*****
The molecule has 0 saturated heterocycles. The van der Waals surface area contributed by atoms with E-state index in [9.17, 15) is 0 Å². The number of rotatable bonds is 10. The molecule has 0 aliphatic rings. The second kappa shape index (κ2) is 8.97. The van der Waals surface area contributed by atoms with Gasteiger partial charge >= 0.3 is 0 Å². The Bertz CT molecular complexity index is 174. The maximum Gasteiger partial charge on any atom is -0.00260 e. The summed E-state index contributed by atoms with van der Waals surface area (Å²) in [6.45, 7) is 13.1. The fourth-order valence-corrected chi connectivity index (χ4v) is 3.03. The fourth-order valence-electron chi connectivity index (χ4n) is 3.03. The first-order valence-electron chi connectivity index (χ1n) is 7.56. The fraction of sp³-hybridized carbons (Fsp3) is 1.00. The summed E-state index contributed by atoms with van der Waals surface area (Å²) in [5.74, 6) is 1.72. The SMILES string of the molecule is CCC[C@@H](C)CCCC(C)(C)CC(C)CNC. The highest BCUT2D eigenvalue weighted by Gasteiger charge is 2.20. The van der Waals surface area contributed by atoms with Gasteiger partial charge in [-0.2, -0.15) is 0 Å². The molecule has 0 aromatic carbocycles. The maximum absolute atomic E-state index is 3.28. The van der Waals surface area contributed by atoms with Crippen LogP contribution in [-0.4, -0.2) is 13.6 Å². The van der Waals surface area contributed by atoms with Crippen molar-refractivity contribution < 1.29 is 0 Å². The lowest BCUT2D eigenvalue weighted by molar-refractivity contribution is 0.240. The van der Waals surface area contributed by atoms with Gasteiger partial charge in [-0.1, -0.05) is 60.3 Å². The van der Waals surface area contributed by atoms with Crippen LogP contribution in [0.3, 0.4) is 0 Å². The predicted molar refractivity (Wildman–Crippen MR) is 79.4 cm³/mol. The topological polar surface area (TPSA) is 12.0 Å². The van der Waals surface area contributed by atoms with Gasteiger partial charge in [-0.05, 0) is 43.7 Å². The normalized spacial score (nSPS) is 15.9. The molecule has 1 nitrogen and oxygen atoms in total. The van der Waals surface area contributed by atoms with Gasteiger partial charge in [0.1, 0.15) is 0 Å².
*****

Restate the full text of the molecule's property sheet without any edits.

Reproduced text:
The molecule has 0 saturated heterocycles. The van der Waals surface area contributed by atoms with E-state index in [9.17, 15) is 0 Å². The number of rotatable bonds is 10. The molecule has 0 aliphatic rings. The second kappa shape index (κ2) is 8.97. The van der Waals surface area contributed by atoms with Gasteiger partial charge >= 0.3 is 0 Å². The Bertz CT molecular complexity index is 174. The maximum Gasteiger partial charge on any atom is -0.00260 e. The summed E-state index contributed by atoms with van der Waals surface area (Å²) in [6.45, 7) is 13.1. The fourth-order valence-corrected chi connectivity index (χ4v) is 3.03. The fourth-order valence-electron chi connectivity index (χ4n) is 3.03. The first-order valence-electron chi connectivity index (χ1n) is 7.56. The fraction of sp³-hybridized carbons (Fsp3) is 1.00. The summed E-state index contributed by atoms with van der Waals surface area (Å²) in [5.74, 6) is 1.72. The SMILES string of the molecule is CCC[C@@H](C)CCCC(C)(C)CC(C)CNC. The highest BCUT2D eigenvalue weighted by Gasteiger charge is 2.20. The van der Waals surface area contributed by atoms with Gasteiger partial charge in [-0.2, -0.15) is 0 Å². The molecule has 0 aromatic carbocycles. The maximum absolute atomic E-state index is 3.28. The van der Waals surface area contributed by atoms with Crippen LogP contribution in [-0.4, -0.2) is 13.6 Å². The van der Waals surface area contributed by atoms with Crippen molar-refractivity contribution < 1.29 is 0 Å². The lowest BCUT2D eigenvalue weighted by molar-refractivity contribution is 0.240. The van der Waals surface area contributed by atoms with Gasteiger partial charge in [-0.1, -0.05) is 60.3 Å². The van der Waals surface area contributed by atoms with Crippen LogP contribution in [0.3, 0.4) is 0 Å². The predicted molar refractivity (Wildman–Crippen MR) is 79.4 cm³/mol. The topological polar surface area (TPSA) is 12.0 Å². The van der Waals surface area contributed by atoms with Gasteiger partial charge in [-0.05, 0) is 43.7 Å². The normalized spacial score (nSPS) is 15.9. The molecule has 1 nitrogen and oxygen atoms in total. The van der Waals surface area contributed by atoms with Gasteiger partial charge in [0.1, 0.15) is 0 Å².